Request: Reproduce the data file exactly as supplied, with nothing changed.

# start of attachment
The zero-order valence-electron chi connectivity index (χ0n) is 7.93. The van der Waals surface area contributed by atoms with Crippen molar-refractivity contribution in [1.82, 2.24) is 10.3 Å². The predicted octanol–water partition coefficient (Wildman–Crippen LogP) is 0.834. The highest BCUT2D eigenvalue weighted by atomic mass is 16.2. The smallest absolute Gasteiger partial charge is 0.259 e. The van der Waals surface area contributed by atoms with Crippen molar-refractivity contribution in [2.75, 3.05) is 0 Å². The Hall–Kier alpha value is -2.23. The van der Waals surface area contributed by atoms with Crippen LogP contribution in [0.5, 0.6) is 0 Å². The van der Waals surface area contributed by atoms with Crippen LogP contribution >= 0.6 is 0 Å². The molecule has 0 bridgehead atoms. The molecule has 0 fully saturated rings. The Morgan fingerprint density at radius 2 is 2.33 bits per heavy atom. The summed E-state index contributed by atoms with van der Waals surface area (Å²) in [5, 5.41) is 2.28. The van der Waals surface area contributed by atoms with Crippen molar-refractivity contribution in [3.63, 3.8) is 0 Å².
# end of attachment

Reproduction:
The zero-order valence-electron chi connectivity index (χ0n) is 7.93. The van der Waals surface area contributed by atoms with Crippen molar-refractivity contribution in [1.82, 2.24) is 10.3 Å². The predicted octanol–water partition coefficient (Wildman–Crippen LogP) is 0.834. The highest BCUT2D eigenvalue weighted by atomic mass is 16.2. The smallest absolute Gasteiger partial charge is 0.259 e. The van der Waals surface area contributed by atoms with Crippen molar-refractivity contribution in [2.75, 3.05) is 0 Å². The Hall–Kier alpha value is -2.23. The van der Waals surface area contributed by atoms with Crippen LogP contribution in [0.5, 0.6) is 0 Å². The van der Waals surface area contributed by atoms with Crippen LogP contribution >= 0.6 is 0 Å². The molecule has 0 bridgehead atoms. The molecule has 0 fully saturated rings. The Morgan fingerprint density at radius 2 is 2.33 bits per heavy atom. The summed E-state index contributed by atoms with van der Waals surface area (Å²) in [5, 5.41) is 2.28. The van der Waals surface area contributed by atoms with Crippen molar-refractivity contribution in [3.63, 3.8) is 0 Å².